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← Overview Database of Innovative Social Policies in Europe

Employer incentives to employ and retain older workers

Country of implementation
The Netherlands
General short description of the innovation
Since 2004 exemption and reduction of social contributions have been introduced for employers who employ older workers or who hire older unemployed workers receiving any kind of social benefits. The regulation changed in 2009 and in 2013. Since 2013 reductions only apply to the hiring of older unemployed but no longer to employing older workers. / / Also, from 2009-2019 the ?no risk polis? for sickness applies when hiring unemployed older than 55, meaning that employers are not responsible for paying their wages during the first two years of sickness. All these measures are meant to stimulate employers to employ older workers and to hire older unemployed. /
Target group
Older Workers
Policy Field
  • general fiscal
Type of Policy
  • public
Duration of the policy
Scope of innovation
  • Scope: Temporary
  • Spatial coverage: National
General description of (intended) objectives and strategies
These reforms are meant to improve the labour market position of older unemployed (>50) and, until 2013, to stimulate employers to employ older workers. The strategy consists of financial incentives for employers, by giving discount on social contributions and by reducing the financial risk related to long-term sickness for employers when they hire older unemployed. Specifically, the following arrangements have been available, but have changed because of budget cuts: / / 2004-2008: exemption from social contributions (disability insurance) for employers for employees who were older than 50 years when they were hired or who were older than 54,5 (regardless of their age when they were hired) / 2009-2013: reduction of social contributions (disability insurance) for employers for employees who were 62 or older (?2750 yearly) and for unemployed on any benefits, older than 50 who have been hired (?6500 yearly, maximum of three years) / 2013-: only the reduction for hiring unemployed has been sustained, the reduction has been raised to ?7000 yearly. Premium discounts for hiring older handicapped unemployed can no longer be added up (which was possible before) / / Also, since 2009 the no-risk polis that was available for handicapped workers also temporarily applies to workers older than 55 in 2009. For these workers, employers don?t need to pay wages during the first two years of sickness (these are paid by the unemployment agency). This policy ends in 2019 when the target group is retired. /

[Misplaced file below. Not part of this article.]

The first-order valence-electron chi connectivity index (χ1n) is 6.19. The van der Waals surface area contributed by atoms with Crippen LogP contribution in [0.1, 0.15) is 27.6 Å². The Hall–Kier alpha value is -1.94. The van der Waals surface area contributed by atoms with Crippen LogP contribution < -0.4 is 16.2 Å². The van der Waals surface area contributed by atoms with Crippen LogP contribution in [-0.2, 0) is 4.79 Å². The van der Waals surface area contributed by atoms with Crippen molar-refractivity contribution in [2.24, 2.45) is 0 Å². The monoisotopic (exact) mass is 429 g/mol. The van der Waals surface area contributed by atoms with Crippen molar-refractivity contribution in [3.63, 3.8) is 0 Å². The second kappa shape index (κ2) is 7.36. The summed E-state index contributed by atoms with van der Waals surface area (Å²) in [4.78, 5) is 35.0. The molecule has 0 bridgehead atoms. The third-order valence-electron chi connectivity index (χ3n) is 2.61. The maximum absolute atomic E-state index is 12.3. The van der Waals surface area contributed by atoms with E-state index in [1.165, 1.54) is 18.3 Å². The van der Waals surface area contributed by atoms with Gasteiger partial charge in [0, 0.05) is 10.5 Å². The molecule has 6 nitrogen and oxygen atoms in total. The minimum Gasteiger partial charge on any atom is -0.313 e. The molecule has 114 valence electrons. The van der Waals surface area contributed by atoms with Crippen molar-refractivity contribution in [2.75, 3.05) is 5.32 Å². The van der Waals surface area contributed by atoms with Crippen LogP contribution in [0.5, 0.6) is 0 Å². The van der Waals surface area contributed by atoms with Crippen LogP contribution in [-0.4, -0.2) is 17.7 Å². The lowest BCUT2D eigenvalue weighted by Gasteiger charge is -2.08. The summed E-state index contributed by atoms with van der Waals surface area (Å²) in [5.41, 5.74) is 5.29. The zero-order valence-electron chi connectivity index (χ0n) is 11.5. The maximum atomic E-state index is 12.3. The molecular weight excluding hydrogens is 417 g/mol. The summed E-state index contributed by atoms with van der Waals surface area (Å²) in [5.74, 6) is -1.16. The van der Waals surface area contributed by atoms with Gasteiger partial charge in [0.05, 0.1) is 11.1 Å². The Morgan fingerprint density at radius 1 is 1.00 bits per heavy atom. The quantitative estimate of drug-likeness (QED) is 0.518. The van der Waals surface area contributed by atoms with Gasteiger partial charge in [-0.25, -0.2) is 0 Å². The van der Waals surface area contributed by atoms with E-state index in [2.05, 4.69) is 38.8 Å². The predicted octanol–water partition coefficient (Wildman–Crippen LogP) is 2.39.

Nature of the innovation-short-term perspective
These policies have been changed often and have a temporary character
Type of innovation
  • retrenchment or expansion of an existing/earlier policy
New outputs
  • others (Financial incentives for employers using social contributions and exemptions for paying wages during sickness)
Intended target group
Until 2013: older workers in general and older unemployed, since 2013: only unemployed older than 50
Working age population
  • main source of income: paid work
  • main source of income: social protection
Employers-private institutional actors
All employers
Actors involved in policy-making/implementation and/or evaluation
  • agency or national social insurance body (Implementation)
  • central state (Regulation)
Intended output
  • others (Financial incentives for employers using social contributions and exemptions for paying wages during sickness)
Clarification of outcomes in terms of impacting resilience and labour market inclusion
No empirical evaluations of the outcomes of these measures have been found. However, a study by economic research institute SEO on employers? motives to hire older unemployed states that financial incentives such as premium discounts cannot be expected to have a great impact. Employers are mostly concerned about productivity of older workers, meaning that for example long probation periods are considered to be potentially more successful, to give older unemployed a chance show their productivity. A robust conclusion on these policies in relation to resilience however is not possible.
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